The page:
Autonomic and emotion regulation in bereavement: A longitudinal study
AdvisorKaszniak, Alfred W.
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PublisherThe University of Arizona.
RightsCopyright © is held by the author. Digital access to this material is made possible by the University Libraries, University of Arizona. Further transmission, reproduction or presentation (such as public display or performance) of protected items is prohibited except with permission of the author.
AbstractRecent investigations have shown little evidence of differential improvement of written disclosure for bereaved individuals over a control condition. The present study hypothesized that a moderator may interact with disclosure. Vagal tone, as indexed by respiratory sinus arrhythmia (RSA), was proposed to moderate the effect of written disclosure. Vagal tone has been shown as an individual difference in self-regulation in the infant literature, and more recently in adults with depression, anxiety, and daily stressors. The present study investigated thirty-five bereaved participants in a longitudinal design, with participants writing each week for three weeks, a one-week and one-month follow-up. As with previous studies, bereaved participants showed improvement over the two-month period, although no differential improvement was seen in the emotional disclosure group. As hypothesized, however, those participants with the highest RSA benefited most from the written disclosure, while RSA level did not predict outcome for those in the control condition. Future research should investigate if this moderator effect may be present in written disclosure for non-bereaved individuals.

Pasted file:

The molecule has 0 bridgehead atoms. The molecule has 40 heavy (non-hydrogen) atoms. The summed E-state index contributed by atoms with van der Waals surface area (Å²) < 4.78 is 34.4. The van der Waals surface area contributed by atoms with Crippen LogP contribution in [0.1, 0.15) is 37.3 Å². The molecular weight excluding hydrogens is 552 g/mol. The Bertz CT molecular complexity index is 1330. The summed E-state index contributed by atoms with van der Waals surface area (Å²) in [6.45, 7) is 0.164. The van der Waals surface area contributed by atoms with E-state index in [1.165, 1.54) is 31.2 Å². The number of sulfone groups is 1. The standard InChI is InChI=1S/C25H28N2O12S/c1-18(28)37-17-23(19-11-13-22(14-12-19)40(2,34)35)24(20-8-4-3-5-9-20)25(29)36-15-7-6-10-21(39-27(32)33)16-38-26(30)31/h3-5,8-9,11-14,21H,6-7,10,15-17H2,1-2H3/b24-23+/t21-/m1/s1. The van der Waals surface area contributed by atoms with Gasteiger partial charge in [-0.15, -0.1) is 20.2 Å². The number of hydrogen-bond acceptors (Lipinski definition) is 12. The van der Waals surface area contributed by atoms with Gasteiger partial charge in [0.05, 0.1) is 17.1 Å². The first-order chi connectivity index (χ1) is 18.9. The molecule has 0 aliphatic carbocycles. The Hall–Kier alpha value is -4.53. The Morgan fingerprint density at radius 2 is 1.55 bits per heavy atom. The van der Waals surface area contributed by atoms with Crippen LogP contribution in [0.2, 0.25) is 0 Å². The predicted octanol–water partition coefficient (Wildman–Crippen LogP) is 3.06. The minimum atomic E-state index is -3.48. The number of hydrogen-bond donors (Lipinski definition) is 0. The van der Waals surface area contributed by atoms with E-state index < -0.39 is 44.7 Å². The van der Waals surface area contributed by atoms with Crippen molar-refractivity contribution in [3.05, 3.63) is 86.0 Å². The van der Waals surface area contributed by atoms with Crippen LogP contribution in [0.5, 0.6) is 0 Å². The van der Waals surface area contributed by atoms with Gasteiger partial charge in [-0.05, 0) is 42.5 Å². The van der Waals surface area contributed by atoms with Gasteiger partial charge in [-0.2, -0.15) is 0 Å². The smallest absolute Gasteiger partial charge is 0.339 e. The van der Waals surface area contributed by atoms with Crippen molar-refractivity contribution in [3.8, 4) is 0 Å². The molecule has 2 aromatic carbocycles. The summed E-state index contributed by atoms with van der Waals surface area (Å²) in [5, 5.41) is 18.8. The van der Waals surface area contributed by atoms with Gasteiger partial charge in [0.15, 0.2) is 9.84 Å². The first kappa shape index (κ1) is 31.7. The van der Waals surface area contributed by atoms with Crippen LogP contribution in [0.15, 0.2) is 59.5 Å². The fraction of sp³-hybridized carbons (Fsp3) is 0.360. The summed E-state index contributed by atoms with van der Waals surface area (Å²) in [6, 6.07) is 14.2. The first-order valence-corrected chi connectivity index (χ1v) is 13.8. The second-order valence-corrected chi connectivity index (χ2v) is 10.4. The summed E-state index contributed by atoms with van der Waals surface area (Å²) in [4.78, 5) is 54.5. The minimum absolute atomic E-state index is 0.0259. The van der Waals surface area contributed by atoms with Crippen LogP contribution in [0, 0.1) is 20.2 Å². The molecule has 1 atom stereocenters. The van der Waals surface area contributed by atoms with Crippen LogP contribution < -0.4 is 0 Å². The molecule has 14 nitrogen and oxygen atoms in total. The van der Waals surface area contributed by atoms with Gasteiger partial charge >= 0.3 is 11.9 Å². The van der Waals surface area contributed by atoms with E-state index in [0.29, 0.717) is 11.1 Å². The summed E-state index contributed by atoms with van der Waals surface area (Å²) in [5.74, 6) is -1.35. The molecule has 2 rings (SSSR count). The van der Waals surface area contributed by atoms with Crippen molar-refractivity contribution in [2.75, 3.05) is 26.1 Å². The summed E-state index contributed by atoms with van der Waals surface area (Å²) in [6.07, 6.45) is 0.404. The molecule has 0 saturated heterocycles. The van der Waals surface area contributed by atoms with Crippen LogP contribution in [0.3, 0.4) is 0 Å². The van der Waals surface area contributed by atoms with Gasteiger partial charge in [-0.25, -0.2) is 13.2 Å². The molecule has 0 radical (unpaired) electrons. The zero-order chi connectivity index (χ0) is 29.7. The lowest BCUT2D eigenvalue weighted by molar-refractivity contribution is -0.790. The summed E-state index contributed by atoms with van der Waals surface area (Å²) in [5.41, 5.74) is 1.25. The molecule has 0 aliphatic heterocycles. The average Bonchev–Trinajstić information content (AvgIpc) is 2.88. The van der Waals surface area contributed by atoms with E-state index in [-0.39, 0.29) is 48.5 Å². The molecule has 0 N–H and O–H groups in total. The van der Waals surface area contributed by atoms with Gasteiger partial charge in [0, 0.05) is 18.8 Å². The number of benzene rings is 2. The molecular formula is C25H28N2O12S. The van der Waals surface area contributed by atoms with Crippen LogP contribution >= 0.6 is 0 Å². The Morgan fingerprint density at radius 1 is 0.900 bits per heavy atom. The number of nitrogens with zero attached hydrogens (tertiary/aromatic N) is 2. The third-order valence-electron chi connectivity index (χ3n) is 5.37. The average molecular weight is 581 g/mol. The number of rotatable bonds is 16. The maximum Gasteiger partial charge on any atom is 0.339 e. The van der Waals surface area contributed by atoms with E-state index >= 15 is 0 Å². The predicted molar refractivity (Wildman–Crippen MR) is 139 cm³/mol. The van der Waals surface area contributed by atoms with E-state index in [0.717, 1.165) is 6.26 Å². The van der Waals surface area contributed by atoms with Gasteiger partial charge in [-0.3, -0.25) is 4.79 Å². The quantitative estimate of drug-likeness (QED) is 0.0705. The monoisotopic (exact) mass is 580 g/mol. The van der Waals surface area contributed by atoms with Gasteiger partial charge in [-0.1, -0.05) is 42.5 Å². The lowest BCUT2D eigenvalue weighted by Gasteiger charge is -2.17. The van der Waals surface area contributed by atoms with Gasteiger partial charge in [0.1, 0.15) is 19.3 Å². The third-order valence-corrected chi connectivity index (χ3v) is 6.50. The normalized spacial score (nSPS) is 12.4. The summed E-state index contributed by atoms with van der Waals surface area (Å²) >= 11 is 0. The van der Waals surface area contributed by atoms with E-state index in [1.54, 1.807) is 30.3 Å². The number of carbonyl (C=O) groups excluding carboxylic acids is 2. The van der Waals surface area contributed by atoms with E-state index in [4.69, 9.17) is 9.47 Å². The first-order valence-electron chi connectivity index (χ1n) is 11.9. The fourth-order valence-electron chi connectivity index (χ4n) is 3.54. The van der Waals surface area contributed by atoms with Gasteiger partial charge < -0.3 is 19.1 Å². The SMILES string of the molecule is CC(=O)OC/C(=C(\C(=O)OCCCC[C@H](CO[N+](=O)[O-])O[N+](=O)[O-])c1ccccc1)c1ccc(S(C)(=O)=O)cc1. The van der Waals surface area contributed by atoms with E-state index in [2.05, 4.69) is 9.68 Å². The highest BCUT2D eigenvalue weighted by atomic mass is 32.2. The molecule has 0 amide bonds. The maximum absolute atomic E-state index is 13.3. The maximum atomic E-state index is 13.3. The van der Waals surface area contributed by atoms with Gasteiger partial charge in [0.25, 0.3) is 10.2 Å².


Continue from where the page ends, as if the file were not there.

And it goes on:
Degree ProgramGraduate College